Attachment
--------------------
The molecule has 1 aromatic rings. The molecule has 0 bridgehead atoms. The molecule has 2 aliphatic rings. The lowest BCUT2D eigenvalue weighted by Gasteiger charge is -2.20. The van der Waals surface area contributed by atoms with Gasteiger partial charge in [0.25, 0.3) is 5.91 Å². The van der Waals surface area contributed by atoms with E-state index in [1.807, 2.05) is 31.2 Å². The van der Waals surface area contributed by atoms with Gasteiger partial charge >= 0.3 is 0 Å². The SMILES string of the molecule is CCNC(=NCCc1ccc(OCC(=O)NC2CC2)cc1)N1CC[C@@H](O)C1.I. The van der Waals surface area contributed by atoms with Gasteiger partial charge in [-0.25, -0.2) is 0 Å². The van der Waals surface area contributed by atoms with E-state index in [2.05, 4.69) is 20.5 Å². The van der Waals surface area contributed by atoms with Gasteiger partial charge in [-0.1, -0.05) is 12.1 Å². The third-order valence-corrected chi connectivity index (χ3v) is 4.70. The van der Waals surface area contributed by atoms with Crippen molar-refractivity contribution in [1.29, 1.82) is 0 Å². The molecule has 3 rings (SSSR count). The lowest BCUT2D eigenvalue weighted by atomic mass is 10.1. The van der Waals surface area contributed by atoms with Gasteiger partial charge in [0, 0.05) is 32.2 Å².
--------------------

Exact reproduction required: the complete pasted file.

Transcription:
The molecule has 1 aromatic rings. The molecule has 0 bridgehead atoms. The molecule has 2 aliphatic rings. The lowest BCUT2D eigenvalue weighted by Gasteiger charge is -2.20. The van der Waals surface area contributed by atoms with Gasteiger partial charge in [0.25, 0.3) is 5.91 Å². The van der Waals surface area contributed by atoms with E-state index in [1.807, 2.05) is 31.2 Å². The van der Waals surface area contributed by atoms with Gasteiger partial charge >= 0.3 is 0 Å². The SMILES string of the molecule is CCNC(=NCCc1ccc(OCC(=O)NC2CC2)cc1)N1CC[C@@H](O)C1.I. The van der Waals surface area contributed by atoms with Gasteiger partial charge in [-0.25, -0.2) is 0 Å². The van der Waals surface area contributed by atoms with E-state index in [2.05, 4.69) is 20.5 Å². The van der Waals surface area contributed by atoms with Gasteiger partial charge in [-0.1, -0.05) is 12.1 Å². The third-order valence-corrected chi connectivity index (χ3v) is 4.70. The van der Waals surface area contributed by atoms with Crippen molar-refractivity contribution in [1.29, 1.82) is 0 Å². The molecule has 3 rings (SSSR count). The lowest BCUT2D eigenvalue weighted by atomic mass is 10.1. The van der Waals surface area contributed by atoms with Gasteiger partial charge in [0, 0.05) is 32.2 Å².